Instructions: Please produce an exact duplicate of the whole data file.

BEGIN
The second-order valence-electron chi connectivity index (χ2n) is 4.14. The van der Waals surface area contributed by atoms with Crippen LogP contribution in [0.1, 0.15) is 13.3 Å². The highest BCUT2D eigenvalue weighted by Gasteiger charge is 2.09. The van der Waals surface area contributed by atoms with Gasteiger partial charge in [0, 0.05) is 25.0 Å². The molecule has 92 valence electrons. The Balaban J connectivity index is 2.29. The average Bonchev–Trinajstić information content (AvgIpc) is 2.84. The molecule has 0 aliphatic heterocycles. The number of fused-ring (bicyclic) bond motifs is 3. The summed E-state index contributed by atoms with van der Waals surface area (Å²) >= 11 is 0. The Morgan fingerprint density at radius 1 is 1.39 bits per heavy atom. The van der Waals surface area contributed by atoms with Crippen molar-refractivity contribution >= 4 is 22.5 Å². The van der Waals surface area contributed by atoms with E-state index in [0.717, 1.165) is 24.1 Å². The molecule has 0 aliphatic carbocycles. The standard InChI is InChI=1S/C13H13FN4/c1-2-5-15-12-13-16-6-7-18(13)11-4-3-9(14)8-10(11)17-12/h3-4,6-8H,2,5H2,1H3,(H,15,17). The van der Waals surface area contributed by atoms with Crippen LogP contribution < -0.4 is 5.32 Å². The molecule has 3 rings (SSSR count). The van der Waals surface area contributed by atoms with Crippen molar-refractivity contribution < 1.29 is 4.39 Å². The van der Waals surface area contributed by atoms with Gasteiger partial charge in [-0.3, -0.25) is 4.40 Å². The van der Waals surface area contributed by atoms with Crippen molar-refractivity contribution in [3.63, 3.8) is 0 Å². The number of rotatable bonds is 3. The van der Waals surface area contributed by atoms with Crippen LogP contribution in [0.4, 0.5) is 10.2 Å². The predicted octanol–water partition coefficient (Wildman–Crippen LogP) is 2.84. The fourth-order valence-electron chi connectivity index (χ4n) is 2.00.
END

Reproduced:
The second-order valence-electron chi connectivity index (χ2n) is 4.14. The van der Waals surface area contributed by atoms with Crippen LogP contribution in [0.1, 0.15) is 13.3 Å². The highest BCUT2D eigenvalue weighted by Gasteiger charge is 2.09. The van der Waals surface area contributed by atoms with Gasteiger partial charge in [0, 0.05) is 25.0 Å². The molecule has 92 valence electrons. The Balaban J connectivity index is 2.29. The average Bonchev–Trinajstić information content (AvgIpc) is 2.84. The molecule has 0 aliphatic heterocycles. The number of fused-ring (bicyclic) bond motifs is 3. The summed E-state index contributed by atoms with van der Waals surface area (Å²) >= 11 is 0. The Morgan fingerprint density at radius 1 is 1.39 bits per heavy atom. The van der Waals surface area contributed by atoms with Crippen molar-refractivity contribution >= 4 is 22.5 Å². The van der Waals surface area contributed by atoms with E-state index in [0.717, 1.165) is 24.1 Å². The molecule has 0 aliphatic carbocycles. The standard InChI is InChI=1S/C13H13FN4/c1-2-5-15-12-13-16-6-7-18(13)11-4-3-9(14)8-10(11)17-12/h3-4,6-8H,2,5H2,1H3,(H,15,17). The van der Waals surface area contributed by atoms with Crippen LogP contribution < -0.4 is 5.32 Å². The molecule has 3 rings (SSSR count). The van der Waals surface area contributed by atoms with Crippen molar-refractivity contribution < 1.29 is 4.39 Å². The van der Waals surface area contributed by atoms with Gasteiger partial charge in [-0.3, -0.25) is 4.40 Å². The van der Waals surface area contributed by atoms with Crippen molar-refractivity contribution in [3.63, 3.8) is 0 Å². The number of rotatable bonds is 3. The van der Waals surface area contributed by atoms with Crippen LogP contribution in [0.4, 0.5) is 10.2 Å². The predicted octanol–water partition coefficient (Wildman–Crippen LogP) is 2.84. The fourth-order valence-electron chi connectivity index (χ4n) is 2.00.